Considering the philosophy of Ubuntu in South African healthcare ethical practices



Africa, communalism, kinship, ethics, morality, Ubuntu, empathy, relational ontology


The concept of caring for ill people differs considerably depending on the cultural vantage point and lens one uses. The commonly applied healthcare theory in the West is not entirely compatible when viewed within an African cultural context. This article unpacks healthcare and Ubuntu ethics in Africa, and it is abundantly clear that the notion of personhood is critical in an African milieu. Ubuntu is an African indigenous philosophy which includes communalistic moral values in which there is an inherent and pervasive sense of unity between people.1,2 Given that medical ethics are built on internationally accepted principles, its practice should consider patients’ cultural backgrounds. It is the central duty of all healthcare practitioners/providers/workers to ethically use their skills and follow the culture of the community in which they operate.3,4 Patient autonomy must be respected at all times and there is an interdependence and interconnectedness between communities that apply the values of the African Ubuntu worldview. In this worldview, there exists a strong sense of respect for all, dignity of humanity, caring for all, sharing with all, spirituality, inclusivity, transparency, harmony, solidarity, kinship, consensus creation, and above all, showing compassion for all.5-7 After all, a person is only a person through other people. The African concept of Ubuntu can certainly play a key role in promoting suitable virtuous morality and ethics in healthcare because it influences African ways of thinking and also one’s behaviour. This paper has been motivated by the approaches adopted by medical practitioners as brought to light during the COVID-19 pandemic concerning the treatment of patients from diverse cultural backgrounds. Culturally competent care for all patients is required as an ethical imperative.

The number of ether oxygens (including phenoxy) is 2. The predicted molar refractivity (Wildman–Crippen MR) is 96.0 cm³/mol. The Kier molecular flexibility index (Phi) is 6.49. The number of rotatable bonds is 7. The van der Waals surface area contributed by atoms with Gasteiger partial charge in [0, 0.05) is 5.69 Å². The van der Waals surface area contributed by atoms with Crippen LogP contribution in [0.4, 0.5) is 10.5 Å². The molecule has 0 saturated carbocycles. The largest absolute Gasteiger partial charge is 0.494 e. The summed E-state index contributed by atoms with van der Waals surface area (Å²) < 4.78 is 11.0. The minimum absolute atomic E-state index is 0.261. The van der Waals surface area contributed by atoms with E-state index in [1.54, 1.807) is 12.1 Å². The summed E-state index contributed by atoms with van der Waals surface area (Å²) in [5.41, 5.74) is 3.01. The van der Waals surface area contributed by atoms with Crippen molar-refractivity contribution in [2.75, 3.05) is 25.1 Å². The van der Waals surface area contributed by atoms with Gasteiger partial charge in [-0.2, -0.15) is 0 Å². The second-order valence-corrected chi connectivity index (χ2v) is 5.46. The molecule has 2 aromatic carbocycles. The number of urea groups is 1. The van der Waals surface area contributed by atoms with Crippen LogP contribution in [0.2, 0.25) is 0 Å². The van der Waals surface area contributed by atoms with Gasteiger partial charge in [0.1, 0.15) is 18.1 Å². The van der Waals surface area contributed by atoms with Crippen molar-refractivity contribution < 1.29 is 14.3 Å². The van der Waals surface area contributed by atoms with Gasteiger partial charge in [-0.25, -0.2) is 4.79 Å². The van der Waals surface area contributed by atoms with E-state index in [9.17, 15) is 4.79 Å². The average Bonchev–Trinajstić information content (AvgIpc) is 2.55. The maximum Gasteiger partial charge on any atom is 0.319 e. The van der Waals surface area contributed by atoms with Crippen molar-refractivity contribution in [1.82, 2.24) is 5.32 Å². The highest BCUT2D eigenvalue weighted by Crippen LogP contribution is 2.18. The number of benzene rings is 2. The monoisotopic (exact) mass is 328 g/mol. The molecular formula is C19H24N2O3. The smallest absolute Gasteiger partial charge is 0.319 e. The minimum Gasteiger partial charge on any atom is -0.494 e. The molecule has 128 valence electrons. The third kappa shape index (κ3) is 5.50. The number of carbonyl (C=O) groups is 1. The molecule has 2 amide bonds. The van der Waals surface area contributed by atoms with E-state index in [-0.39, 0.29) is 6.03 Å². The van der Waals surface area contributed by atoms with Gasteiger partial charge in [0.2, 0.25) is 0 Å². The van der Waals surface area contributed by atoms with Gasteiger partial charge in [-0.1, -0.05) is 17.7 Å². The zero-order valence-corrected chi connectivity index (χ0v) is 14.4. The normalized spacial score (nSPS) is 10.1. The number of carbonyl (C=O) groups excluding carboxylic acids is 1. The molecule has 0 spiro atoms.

Author Biography

A Nicolaides, University of Zululand

Department of Philosophy and Applied Ethics, Faculty of Humanities and Social Sciences, University of Zululand, South Africa